SOCHI -- Offense wasn't expected to be an issue for the Russians at the 2014 Sochi Olympics, but in the past three games it has been.
Now the host team will face its toughest defensive test yet.
Russia has scored six goals in the past three games, and two of those came late in a 4-0 win against Norway that already was decided. After losing 3-2 in a shootout to the United States and defeating Slovakia 1-0 in a shootout, the Russians continued to dictate the play as they have for long stretches of every game, but the goals are not coming as expected.
"The most important thing right now is the team," Washington Capitals star Alex Ovechkin said. "It's not about personal stats; it's not about the goal-scoring lead. We're here to win the gold; it's not about winning scoring titles and all that kind of stuff."
The Americans blocked a lot of shots and goaltender Jonathan Quick played well. Slovakia and Norway sat back and tried to frustrate the Russians into mistakes. They will see plenty more of that, only a better and more disciplined version of it, when they face Finland in the quarterfinals Wednesday at Bolshoy Ice Dome (7:30 a.m. ET, NBCSN, CBC).
Finland kept Canada from the middle of the ice and frustrated it with mistake-free coverage in the defensive zone. The Canadians found a way to score twice in a 2-1 overtime victory, but neither came in 5-on-5 play.
Tuukka Rask is the fortress behind a sound defensive system and the Russians will face a psychological exam from the Finns, let alone the physical nature of trying to break through Finland's structured club.
One problem for the Russians has been the inability to get balance from the forward lines. Neither of the bottom two lines has created much in the way of offensive chances in this tournament, leaving the burden on the top two units.
They are two of the best trios in the tournament, but it might be hard for Russia to advance with only one of those two playing well at a time. The line with Ovechkin, Evgeni Malkin and Alexander Semin consistently was dangerous against Slovakia, but with Semin demoted that line lacked the same dynamism against Norway.
Alexander Radulov had a great game Tuesday, particularly in the second period, and his line, along with Pavel Datsyuk and Ilya Kovalchuk, provided the necessary offense. Some teams will have one defensive pairing that focuses on defending one line, but Finland's top two pairings have been strong in this tournament and the team's defensive work in general has been commendable.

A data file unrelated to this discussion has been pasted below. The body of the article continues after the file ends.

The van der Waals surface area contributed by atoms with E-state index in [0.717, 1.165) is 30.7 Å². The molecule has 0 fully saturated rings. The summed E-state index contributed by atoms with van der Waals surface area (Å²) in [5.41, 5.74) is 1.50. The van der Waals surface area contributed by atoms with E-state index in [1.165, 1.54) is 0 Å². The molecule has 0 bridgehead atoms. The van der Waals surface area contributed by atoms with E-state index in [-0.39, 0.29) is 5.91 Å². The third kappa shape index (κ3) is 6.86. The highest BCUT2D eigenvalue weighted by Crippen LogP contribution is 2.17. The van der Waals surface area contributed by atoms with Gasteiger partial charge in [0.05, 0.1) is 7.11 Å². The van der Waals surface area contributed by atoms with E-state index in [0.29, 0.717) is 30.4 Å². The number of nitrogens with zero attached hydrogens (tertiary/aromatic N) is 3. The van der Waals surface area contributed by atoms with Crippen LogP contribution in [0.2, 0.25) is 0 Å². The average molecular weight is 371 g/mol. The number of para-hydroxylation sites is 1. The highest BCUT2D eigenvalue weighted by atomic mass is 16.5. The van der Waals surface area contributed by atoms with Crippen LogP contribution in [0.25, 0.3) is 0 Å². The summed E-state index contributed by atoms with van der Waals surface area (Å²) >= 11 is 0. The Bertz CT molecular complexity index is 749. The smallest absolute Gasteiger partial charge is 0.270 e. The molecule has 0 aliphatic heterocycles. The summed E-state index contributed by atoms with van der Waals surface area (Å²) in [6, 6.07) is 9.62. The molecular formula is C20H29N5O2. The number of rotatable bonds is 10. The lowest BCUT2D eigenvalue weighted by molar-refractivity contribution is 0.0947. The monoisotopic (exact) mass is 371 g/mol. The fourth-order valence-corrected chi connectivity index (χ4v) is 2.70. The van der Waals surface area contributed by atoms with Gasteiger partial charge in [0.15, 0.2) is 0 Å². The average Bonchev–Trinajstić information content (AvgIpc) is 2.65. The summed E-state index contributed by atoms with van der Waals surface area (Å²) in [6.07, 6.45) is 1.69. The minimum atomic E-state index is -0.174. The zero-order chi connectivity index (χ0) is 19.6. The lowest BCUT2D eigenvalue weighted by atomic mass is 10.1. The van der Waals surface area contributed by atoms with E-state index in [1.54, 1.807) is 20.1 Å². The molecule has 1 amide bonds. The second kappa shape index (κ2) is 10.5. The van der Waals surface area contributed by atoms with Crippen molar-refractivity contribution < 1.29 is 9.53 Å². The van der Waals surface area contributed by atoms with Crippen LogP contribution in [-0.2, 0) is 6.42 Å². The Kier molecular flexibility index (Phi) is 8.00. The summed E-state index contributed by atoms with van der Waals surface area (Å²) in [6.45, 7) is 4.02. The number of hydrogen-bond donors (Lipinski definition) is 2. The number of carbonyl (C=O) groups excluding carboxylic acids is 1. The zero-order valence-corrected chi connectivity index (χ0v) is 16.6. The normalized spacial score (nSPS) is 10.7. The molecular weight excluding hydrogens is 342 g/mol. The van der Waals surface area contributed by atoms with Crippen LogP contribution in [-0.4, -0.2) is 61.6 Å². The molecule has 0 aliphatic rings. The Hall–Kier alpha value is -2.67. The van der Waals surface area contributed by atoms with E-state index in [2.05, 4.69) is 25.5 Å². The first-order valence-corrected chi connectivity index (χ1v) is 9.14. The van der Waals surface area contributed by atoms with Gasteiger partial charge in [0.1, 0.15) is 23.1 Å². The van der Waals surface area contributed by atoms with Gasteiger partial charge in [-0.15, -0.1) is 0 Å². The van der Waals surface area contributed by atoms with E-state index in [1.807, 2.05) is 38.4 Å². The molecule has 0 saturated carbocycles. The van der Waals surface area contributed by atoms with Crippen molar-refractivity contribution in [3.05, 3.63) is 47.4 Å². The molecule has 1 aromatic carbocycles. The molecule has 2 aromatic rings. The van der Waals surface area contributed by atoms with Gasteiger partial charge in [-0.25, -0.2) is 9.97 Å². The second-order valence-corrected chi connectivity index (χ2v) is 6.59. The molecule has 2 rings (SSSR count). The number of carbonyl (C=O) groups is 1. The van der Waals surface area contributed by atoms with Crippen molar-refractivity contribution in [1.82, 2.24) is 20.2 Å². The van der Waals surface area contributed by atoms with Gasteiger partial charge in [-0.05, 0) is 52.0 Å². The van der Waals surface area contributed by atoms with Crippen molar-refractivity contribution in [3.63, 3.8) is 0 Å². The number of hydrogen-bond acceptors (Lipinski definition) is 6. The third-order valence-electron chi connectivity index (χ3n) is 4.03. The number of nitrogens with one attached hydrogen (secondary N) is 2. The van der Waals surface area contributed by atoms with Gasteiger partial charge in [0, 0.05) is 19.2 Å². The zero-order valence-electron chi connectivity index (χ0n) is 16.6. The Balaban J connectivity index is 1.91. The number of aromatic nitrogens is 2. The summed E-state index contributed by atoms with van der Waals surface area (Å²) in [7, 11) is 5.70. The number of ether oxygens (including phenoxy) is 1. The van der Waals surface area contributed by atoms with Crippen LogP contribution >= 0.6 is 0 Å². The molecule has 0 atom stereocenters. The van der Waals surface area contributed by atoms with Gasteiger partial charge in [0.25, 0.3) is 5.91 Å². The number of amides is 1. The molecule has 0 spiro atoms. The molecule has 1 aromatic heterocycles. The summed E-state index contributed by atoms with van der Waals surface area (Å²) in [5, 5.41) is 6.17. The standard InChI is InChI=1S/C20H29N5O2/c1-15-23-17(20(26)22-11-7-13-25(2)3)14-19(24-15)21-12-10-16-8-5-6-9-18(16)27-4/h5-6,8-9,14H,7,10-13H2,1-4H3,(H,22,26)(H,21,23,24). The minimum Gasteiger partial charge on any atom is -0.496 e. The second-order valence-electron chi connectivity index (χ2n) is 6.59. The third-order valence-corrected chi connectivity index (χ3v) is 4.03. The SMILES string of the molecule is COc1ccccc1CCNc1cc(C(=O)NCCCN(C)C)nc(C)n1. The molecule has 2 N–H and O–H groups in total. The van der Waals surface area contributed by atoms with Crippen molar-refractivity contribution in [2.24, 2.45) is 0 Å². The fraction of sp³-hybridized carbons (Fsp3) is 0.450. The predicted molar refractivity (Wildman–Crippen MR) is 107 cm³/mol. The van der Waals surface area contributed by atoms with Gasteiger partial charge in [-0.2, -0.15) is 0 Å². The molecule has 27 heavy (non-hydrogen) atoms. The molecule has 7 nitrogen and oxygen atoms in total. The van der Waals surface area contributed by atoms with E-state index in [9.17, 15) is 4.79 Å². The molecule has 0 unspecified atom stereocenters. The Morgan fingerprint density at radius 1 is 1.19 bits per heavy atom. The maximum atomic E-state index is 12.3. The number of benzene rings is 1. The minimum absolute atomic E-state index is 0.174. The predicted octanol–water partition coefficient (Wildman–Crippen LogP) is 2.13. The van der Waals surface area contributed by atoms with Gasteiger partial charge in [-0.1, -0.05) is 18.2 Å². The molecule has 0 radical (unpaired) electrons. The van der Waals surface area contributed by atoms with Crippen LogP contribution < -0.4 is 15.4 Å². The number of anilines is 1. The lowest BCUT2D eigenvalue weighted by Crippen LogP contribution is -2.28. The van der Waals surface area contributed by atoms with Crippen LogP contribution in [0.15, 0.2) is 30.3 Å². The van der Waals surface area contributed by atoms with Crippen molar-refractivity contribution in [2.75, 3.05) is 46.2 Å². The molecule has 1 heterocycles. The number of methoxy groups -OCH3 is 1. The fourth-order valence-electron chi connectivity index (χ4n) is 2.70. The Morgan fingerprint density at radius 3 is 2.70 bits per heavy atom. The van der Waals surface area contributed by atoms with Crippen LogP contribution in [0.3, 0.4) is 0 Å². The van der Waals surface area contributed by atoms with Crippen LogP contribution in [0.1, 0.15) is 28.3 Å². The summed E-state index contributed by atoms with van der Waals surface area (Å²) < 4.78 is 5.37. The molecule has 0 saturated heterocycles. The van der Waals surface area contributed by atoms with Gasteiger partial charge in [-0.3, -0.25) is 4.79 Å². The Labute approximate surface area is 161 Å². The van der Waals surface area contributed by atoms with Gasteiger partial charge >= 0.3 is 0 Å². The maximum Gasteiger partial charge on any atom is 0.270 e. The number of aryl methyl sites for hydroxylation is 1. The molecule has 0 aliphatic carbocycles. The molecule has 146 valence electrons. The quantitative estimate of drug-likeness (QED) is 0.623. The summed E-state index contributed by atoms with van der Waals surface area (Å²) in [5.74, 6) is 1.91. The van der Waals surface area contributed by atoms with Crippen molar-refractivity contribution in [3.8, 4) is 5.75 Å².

"[Pavel Datsyuk's] line played well and four lines had chances to score," Ovechkin said. "We just missed the net. That's our biggest mistake right now."
"Forget about lines," Datsyuk said. "We talk about our team. … We were OK."
It's quite possible there has been too much emphasis on the lack of scoring for the Russians, as well as the Canadians. This clearly has been a defense-first tournament.
Defense was supposed to be a potential problem for the Russians, but goaltenders Semyon Varlamov and Sergei Bobrovsky have been stout and the team has allowed four goals in four games. Norway didn't find much in the way of chances against Russia, but at least one Norwegian wasn't sold on the Russians' defensive effort.
"To be honest, to beat Canada, to beat Sweden, Finland, they need to be more compact as a defensive unit," Norway forward Patrick Thoresen said. "If they can come together defensively I have confidence that they can go all the way. Until I see that I'm not so sure, to be honest."
For the teams that have won games without the expected margin of victory, "only the result matters" has been a common refrain. This tournament has reached the stage where that is true, but it also means the Russians still have to prove they can score enough against one of the medal contenders.